A BRIDGE at Ahiohill which has sunk and suffered extensive structural damage following stormy weather last month will not be a ‘quick and immediate fix,’ a meeting heard last week.
The Abhainn Caoch bridge and adjoining road at Willsgrove, just outside the village, have been closed since the incident causing huge inconvenience for locals.
At an online meeting of Bandon Kinsale Municipal District last week, senior executive engineer Charlie McCarthy told councillors that the bridge suffered ‘significant structural damage’ following the heavy rain on March 10th last.
‘It really seems to have sunk and it’s not a quick and immediate fix. We’ve had a design team looking at it and we are trying to move on it as fast as we can but the road won’t be opening next week,’ said Mr McCarthy.
Cllr Gillian Coughlan (FF) paid tribute to Council personnel who attended the scene on the night of the flooding and closed the bridge to alleviate the risk of an accident happening.
‘It is precarious and the road is still closed and it’s causing a lot of disruption to the local community. There was a one-way system going to school and now that can’t be implemented due to the road damage,’ said Cllr Coughlan.
‘I would like some timeline for its repair and reopening as it’s important for the people of Ahiohill. Maybe if we can prioritise this as it’s very important,’ she added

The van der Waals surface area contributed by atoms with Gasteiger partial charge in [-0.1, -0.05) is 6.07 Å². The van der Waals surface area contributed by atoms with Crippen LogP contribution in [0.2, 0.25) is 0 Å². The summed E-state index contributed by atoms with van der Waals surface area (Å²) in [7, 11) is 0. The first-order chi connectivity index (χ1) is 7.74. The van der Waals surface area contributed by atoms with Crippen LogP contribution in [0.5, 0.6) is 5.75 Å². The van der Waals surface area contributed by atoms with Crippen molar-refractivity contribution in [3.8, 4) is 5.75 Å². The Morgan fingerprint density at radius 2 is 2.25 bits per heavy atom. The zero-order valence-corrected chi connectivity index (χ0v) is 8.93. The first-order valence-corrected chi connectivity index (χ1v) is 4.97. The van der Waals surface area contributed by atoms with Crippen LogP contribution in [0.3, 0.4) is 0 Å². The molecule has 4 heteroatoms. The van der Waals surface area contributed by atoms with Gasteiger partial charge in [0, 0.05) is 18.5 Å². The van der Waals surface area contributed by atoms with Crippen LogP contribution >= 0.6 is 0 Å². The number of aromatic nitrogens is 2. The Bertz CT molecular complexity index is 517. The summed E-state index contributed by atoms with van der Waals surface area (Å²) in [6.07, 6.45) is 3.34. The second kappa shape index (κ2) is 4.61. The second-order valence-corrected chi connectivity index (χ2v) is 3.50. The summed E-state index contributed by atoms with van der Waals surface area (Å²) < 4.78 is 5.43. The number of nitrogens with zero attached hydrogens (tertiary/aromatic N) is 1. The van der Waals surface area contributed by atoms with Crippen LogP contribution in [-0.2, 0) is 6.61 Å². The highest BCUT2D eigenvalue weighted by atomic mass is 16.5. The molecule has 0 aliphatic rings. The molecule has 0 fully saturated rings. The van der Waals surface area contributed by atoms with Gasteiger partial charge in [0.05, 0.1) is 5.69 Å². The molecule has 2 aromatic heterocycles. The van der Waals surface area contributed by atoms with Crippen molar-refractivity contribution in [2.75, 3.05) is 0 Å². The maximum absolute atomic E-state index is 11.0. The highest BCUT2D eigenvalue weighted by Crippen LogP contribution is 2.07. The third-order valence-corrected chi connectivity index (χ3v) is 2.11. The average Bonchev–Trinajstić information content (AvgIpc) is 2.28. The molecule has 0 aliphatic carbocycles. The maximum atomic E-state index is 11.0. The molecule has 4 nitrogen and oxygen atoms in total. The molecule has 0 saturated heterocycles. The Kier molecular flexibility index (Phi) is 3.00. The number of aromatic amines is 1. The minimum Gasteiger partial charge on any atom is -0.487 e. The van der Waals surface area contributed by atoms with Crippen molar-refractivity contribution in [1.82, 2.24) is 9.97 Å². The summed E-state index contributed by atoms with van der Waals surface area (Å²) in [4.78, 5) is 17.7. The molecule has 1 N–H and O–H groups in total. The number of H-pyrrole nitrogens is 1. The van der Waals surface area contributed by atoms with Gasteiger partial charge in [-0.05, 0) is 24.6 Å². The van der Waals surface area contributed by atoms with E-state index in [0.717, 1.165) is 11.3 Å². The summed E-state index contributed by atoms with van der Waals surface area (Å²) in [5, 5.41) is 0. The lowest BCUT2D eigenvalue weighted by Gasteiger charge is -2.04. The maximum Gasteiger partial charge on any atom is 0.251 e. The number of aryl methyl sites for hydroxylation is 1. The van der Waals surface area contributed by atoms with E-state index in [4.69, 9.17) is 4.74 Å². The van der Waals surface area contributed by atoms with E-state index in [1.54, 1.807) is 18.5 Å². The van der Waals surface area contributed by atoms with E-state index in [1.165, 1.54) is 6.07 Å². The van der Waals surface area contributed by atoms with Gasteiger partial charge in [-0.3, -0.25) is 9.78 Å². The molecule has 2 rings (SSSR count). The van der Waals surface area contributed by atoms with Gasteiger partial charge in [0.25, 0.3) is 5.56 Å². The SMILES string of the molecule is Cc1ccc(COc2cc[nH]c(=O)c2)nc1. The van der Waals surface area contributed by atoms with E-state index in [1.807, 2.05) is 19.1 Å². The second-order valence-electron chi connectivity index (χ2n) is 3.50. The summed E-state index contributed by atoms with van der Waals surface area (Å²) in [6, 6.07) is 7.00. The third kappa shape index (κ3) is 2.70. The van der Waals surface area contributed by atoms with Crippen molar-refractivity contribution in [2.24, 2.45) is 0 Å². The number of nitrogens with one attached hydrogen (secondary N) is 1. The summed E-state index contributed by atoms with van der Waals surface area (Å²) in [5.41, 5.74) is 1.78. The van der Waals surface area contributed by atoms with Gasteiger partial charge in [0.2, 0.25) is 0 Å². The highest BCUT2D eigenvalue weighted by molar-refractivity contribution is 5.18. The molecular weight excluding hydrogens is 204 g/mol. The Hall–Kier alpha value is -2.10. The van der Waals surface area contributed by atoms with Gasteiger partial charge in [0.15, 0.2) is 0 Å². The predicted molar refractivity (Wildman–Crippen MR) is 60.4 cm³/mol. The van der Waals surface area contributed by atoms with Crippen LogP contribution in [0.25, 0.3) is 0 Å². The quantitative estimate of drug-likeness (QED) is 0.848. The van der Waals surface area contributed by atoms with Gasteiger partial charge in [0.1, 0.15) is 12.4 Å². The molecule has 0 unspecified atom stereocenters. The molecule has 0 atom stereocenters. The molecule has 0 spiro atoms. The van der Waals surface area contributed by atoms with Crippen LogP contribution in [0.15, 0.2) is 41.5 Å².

A Council spokesperson told The Southern Star that the road remains closed with diversions put in place.
‘An assessment of schedules and costs for repair is being developed,’ they added.
The bridge over the Abhainn Caoch has provided a critical access point for residents, farmers and the school community since 1950.
The closure of the road due to the structural damage of the bridge has proved a significant disruption to the community.
Deirdre O’Regan, secretary of the Ahiohill Tidy Towns group, said this week that school traffic attending Ahiohill National School has been particularly inconvenienced, as the school bus, along with all of the parents and guardians now have to turn at the school and reroute. ‘Similarly, the farming community have to take long detours on roads that aren’t fit for the volume of traffic they are now subjected to,’ she explained, adding: ‘Our sincere gratitude must go to Cork County Council personnel who attended and safely closed the road so efficiently on the night of the bridge fracture.’
She said it was the Tidy Towns’ understanding that the roadworks will take a significant amount of time to be completed. ‘We await more information from Cork County Council on the exact timeframe involved,’ she told The Southern Star.
Ahiohill NS principal Lorraine Coomey said the closure is of huge inconvenience to the school, as well as the entire local community.
‘In response to the changes needed to be made due to Covid-19, the school has been operating a one-way system which involved most parents using the bridge twice a day. This has proven to be highly effective and has ensured safety for all children getting to and from school,’ said Ms Coomey.
‘However, with the closure of the bridge, all school traffic, including the school bus and children, cycling to and from school have only one road to use in both directions. This is hugely challenging for the whole community. It is vital that the works on Willsgrove Bridge commence as soon as possible for the benefit of the whole school community.’